|"It was like a bowling ball hitting us in the face," said Vicki. She was referring to the moment when she and her sisters learned that they may all have inherited a gene that could give them VHL, the disease that had killed their oldest sister Lydia.
Lydia had been sickly throughout her childhood. Vicki, Mary, and Charlotte had been fine as kids. But in their thirties and shortly after they discovered that their sister's disease was hereditary, each sister developed some sign of the disease.
VHL is rare in the general population--probably seven thousand people in the United States have it. But, in this one family, the four sisters inherited the VHL gene as did three of their eight kids, and the sisters' mother Nellie has it as well. Nellie is sure that her mother died of VHL, even though that diagnosis was never attached to her illness. And Nellie's mother's father had died of a kind of cancer that is associated with the disease. So, even though VHL is not a common disease, for Nellie's family and for other "affected" families, the disease is as common as the "common cold."
Family tree showing Nellie and her relatives. This tree or "pedigree" shows which individuals in the family inherited the altered VHL gene. All the individuals who inherited the VHL gene are shown in white. Nellie thinks that her mother and her mother's father both had VHL, but they were never tested for the gene; this is indicated by the question marks on those two figures.
Nellie says she first heard of VHL when she was in her twenties. She was chasing one of her tiny daughters at a swimming pool, slipped, fell, hit her head, and was instantly and permanently blind in one eye. One doctor said the blindness was caused by the fall; another said it was caused by a rare condition called VHL. Nellie says she heard no more about VHL for about thirty years. Then, when Lydia was hospitalized, the doctor said Lydia had VHL.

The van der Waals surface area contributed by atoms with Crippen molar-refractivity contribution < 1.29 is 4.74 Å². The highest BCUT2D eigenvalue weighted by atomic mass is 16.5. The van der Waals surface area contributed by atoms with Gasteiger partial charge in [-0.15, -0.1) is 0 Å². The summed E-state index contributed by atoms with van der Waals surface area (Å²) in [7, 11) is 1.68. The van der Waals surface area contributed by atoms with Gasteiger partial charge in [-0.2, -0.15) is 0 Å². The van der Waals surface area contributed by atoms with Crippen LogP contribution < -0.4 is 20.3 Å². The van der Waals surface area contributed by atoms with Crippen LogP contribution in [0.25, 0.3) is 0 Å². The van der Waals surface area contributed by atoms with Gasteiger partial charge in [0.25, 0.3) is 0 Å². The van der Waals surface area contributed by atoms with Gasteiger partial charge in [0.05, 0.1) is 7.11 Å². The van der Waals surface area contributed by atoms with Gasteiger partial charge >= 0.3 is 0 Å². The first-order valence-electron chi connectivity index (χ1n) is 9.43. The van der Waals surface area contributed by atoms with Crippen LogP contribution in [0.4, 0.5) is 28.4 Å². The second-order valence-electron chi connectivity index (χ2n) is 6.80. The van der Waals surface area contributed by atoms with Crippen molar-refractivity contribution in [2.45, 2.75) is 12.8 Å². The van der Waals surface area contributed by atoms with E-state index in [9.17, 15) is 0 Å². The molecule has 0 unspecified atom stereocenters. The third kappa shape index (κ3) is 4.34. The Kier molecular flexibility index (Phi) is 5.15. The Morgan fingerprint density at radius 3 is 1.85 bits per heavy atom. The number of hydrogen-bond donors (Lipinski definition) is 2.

Every person inherits two copies of the VHL gene, one from each parent. Each copy is called an "allele." Nellie has one normal allele and one mutated allele of the VHL gene. The mutation is shown in red. Her husband has two normal alleles. This illustration, called a Punnet Square, shows how the two alleles from each parent could sort in any one of the daughters. Each daughter had a 50% chance of inheriting her mother's normal gene and a 50% chance of inheriting the mutated VHL gene. Each daughter would always inherit a normal allele from her father. Thus each daughter's chance of inheriting VHL was 50%.
Nellie recalls how hard it was to return home from the hospital that day and tell her other daughters that Lydia had a genetic disease and that they might all have it too. "Mama, please tell me I'm adopted," said one of the daughters who was hoping against hope that her genes had come from someone else. The chance for each daughter to inherit the VHL gene was just 50:50, but, as they learned several years later, the gene had found its way into all of them.
VHL can be a mild disease or severe, an inconvenience to those who have it or a killer. Tumors and cysts can develop in several areas of the body--the eyes, brain, spinal cord, kidneys, and a few other sites (1)--and patients' symptoms reflect where the tumors and cysts are growing. Some patients have headaches and a range of motor problems and pain because they have tumors in their brains; some experience vision problems or blindness as a result of eye tumors; some have kidney failure when tumors overtake that organ.